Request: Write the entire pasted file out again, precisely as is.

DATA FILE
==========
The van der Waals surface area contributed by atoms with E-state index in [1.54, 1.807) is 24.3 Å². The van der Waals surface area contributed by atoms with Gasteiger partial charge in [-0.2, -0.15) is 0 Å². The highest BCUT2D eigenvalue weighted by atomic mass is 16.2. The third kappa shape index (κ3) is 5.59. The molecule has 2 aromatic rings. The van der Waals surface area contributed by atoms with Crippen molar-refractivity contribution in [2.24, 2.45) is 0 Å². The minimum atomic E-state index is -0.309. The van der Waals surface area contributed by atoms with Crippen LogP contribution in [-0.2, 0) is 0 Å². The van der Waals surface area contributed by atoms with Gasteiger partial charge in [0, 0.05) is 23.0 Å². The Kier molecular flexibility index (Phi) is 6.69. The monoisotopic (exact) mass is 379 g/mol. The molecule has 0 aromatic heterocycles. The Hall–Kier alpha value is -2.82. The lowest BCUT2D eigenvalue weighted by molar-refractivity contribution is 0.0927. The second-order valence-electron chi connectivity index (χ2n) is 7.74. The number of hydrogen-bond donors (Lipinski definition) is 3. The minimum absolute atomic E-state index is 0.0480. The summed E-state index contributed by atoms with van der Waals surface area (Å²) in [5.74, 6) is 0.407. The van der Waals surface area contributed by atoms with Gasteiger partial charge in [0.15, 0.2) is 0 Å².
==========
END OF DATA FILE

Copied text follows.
The van der Waals surface area contributed by atoms with E-state index in [1.54, 1.807) is 24.3 Å². The van der Waals surface area contributed by atoms with Gasteiger partial charge in [-0.2, -0.15) is 0 Å². The highest BCUT2D eigenvalue weighted by atomic mass is 16.2. The third kappa shape index (κ3) is 5.59. The molecule has 2 aromatic rings. The van der Waals surface area contributed by atoms with Crippen molar-refractivity contribution in [2.24, 2.45) is 0 Å². The minimum atomic E-state index is -0.309. The van der Waals surface area contributed by atoms with Crippen LogP contribution in [-0.2, 0) is 0 Å². The van der Waals surface area contributed by atoms with Gasteiger partial charge in [0, 0.05) is 23.0 Å². The Kier molecular flexibility index (Phi) is 6.69. The monoisotopic (exact) mass is 379 g/mol. The molecule has 0 aromatic heterocycles. The Hall–Kier alpha value is -2.82. The lowest BCUT2D eigenvalue weighted by molar-refractivity contribution is 0.0927. The second-order valence-electron chi connectivity index (χ2n) is 7.74. The number of hydrogen-bond donors (Lipinski definition) is 3. The minimum absolute atomic E-state index is 0.0480. The summed E-state index contributed by atoms with van der Waals surface area (Å²) in [5.74, 6) is 0.407. The van der Waals surface area contributed by atoms with Gasteiger partial charge in [0.15, 0.2) is 0 Å².